We are their parents, not their friends 

Sometimes my kids don’t think I’m so cool. Why? 

Because I tell them no. 

Because their actions (or lack thereof!) have consequences. At the moment, my son is not allowed to use the computer, the tablet or play video games – for two weeks, ending this Sunday night. He can only use the computer to do his homework. 

Did he like me very much when I broke the news to him? No. 

Yes, I felt a little bit guilty, but I stood my ground. Especially because his punishment was only a week. I did tell him, that if I saw the offending behaviour recur, I would double the length of the punishment. And the next day, I had to do just that. I found it difficult to do, but I also think it’s necessary to intervene with our children when rules are not being respected or when their behaviour is unacceptable. We also have to be prepared to stick to our word, even if it isn’t easy. 

Sometimes, my kids tell me stories they’ve heard at school or at friends’ houses. Or I hear them myself. 

As in…

“My kids don’t listen to me – they’re playing games that are inappropriate for their age.”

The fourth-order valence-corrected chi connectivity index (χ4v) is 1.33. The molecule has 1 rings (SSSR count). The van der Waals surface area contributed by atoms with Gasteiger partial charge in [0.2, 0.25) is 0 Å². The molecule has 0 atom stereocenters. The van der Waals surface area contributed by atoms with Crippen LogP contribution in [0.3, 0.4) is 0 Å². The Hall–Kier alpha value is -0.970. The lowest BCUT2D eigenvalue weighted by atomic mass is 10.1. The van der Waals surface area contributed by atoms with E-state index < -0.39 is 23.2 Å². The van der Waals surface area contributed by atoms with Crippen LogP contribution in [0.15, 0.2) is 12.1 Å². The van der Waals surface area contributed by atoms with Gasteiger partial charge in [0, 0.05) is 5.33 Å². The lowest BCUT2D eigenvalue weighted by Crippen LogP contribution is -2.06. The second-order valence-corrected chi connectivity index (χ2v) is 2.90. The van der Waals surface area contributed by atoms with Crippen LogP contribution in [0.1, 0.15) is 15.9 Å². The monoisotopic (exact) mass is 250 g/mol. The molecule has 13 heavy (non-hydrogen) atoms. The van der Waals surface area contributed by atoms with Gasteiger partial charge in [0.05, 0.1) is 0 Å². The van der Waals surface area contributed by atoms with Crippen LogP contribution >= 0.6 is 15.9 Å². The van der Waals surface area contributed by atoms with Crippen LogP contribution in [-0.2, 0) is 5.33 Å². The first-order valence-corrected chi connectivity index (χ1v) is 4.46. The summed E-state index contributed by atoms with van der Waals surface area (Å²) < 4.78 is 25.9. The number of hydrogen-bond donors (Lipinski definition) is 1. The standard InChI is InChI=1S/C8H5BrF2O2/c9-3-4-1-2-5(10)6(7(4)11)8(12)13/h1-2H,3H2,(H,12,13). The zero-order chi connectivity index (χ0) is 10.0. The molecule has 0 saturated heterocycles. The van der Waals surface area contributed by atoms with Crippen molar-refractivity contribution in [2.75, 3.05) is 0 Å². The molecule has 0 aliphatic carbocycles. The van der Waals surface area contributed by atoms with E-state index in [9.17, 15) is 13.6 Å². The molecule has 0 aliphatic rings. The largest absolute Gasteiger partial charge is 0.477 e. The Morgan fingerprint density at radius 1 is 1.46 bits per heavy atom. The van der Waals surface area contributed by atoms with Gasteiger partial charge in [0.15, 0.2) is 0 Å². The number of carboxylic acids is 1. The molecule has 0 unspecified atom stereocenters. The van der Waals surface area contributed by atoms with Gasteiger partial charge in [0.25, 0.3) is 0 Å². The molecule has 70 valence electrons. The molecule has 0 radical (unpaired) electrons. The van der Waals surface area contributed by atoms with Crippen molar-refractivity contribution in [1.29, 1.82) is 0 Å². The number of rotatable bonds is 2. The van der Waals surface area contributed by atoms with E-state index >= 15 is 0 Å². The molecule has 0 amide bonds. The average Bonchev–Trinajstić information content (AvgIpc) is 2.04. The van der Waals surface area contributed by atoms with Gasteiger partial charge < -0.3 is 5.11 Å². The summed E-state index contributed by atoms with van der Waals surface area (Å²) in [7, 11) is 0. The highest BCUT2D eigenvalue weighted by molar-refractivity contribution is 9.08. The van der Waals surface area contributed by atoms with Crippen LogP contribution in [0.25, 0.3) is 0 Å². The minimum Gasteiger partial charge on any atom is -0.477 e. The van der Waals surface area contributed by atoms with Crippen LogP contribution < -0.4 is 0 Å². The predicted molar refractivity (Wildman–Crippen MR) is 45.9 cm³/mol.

“Oh, the kids (in high school) have so much trouble making their lunches.”

“I still make breakfast for my kids – they are 10 and 12.”

“If I say no, my kids won’t be happy.”

I could go on, but I’ll stop. 

How are we helping our kids if we give into their every demand? Every day. All the time. Is that real life?

Last weekend, my son was recounting an anecdote and I sort of lost my head a bit. I clearly told him that I was his mother, not his friend. I also explained that I have an important role to play. 

Philippe: “I’m not quite sure what you mean.”

Me: “You know, being a parent is not just about making dinner and signing your exams… I have a big role to play in helping prepare you for adult life. I want to teach you good values, like respect, being helpful, listening, compassion, and generosity. I want to do everything I can to make sure that you can take care of yourself and the family you will have one day. When I give you a job to do around the house, when you have to make your own breakfast or your lunch for school, yes, it’s nice to have you helping out, but it’s also so you can learn how to do all kinds of things for yourself. Yes, I like playing with you, buying things for you, having take-out on a Friday night, but being a parent is much more than that. There will be moments where I will tell you ‘no’, or times that you’ll have a punishment that you really don’t like, but that’s my job and I take it very seriously because I love you and I want what’s best for you.”

parenting, parenthood, not always easy

Philippe: “Oh, I hadn’t thought of it that way. That’s a good way of explaining it, Mom.”

One more step in the right direction. 

Team Parent: 1 point.

Just another reason why I firmly believe that we are their parents, not their BFFs. 

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